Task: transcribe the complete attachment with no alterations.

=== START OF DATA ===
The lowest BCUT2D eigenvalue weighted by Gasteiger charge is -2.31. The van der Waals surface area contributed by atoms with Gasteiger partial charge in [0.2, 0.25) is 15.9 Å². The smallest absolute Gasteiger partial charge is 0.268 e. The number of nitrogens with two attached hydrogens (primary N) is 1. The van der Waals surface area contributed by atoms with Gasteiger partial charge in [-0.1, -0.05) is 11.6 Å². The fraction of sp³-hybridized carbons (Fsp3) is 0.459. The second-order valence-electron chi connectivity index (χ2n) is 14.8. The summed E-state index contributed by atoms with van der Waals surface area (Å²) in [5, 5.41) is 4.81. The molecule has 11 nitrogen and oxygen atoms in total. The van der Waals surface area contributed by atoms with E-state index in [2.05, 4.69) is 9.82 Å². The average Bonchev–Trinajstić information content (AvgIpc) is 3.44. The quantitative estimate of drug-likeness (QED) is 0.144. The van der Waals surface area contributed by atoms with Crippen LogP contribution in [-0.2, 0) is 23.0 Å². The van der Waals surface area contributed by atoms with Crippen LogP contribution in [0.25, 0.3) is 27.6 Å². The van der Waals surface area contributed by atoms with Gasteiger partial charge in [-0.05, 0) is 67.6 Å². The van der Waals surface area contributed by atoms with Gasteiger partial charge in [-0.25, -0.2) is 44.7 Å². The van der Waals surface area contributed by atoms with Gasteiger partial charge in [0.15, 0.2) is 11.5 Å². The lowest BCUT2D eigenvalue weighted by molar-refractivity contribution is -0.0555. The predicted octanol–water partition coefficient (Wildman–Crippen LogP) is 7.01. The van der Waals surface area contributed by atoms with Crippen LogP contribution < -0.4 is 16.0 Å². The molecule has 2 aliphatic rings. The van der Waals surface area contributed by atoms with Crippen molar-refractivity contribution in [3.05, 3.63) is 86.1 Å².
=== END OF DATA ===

The lowest BCUT2D eigenvalue weighted by Gasteiger charge is -2.31. The van der Waals surface area contributed by atoms with Gasteiger partial charge in [0.2, 0.25) is 15.9 Å². The smallest absolute Gasteiger partial charge is 0.268 e. The number of nitrogens with two attached hydrogens (primary N) is 1. The van der Waals surface area contributed by atoms with Gasteiger partial charge in [-0.1, -0.05) is 11.6 Å². The fraction of sp³-hybridized carbons (Fsp3) is 0.459. The second-order valence-electron chi connectivity index (χ2n) is 14.8. The summed E-state index contributed by atoms with van der Waals surface area (Å²) in [5, 5.41) is 4.81. The molecule has 11 nitrogen and oxygen atoms in total. The van der Waals surface area contributed by atoms with E-state index in [2.05, 4.69) is 9.82 Å². The average Bonchev–Trinajstić information content (AvgIpc) is 3.44. The quantitative estimate of drug-likeness (QED) is 0.144. The van der Waals surface area contributed by atoms with Crippen LogP contribution in [-0.2, 0) is 23.0 Å². The van der Waals surface area contributed by atoms with Crippen LogP contribution in [0.25, 0.3) is 27.6 Å². The van der Waals surface area contributed by atoms with Gasteiger partial charge in [-0.05, 0) is 67.6 Å². The van der Waals surface area contributed by atoms with Gasteiger partial charge in [-0.25, -0.2) is 44.7 Å². The van der Waals surface area contributed by atoms with Gasteiger partial charge in [0.15, 0.2) is 11.5 Å². The lowest BCUT2D eigenvalue weighted by molar-refractivity contribution is -0.0555. The predicted octanol–water partition coefficient (Wildman–Crippen LogP) is 7.01. The van der Waals surface area contributed by atoms with Crippen LogP contribution < -0.4 is 16.0 Å². The molecule has 2 aliphatic rings. The van der Waals surface area contributed by atoms with Crippen molar-refractivity contribution in [3.05, 3.63) is 86.1 Å².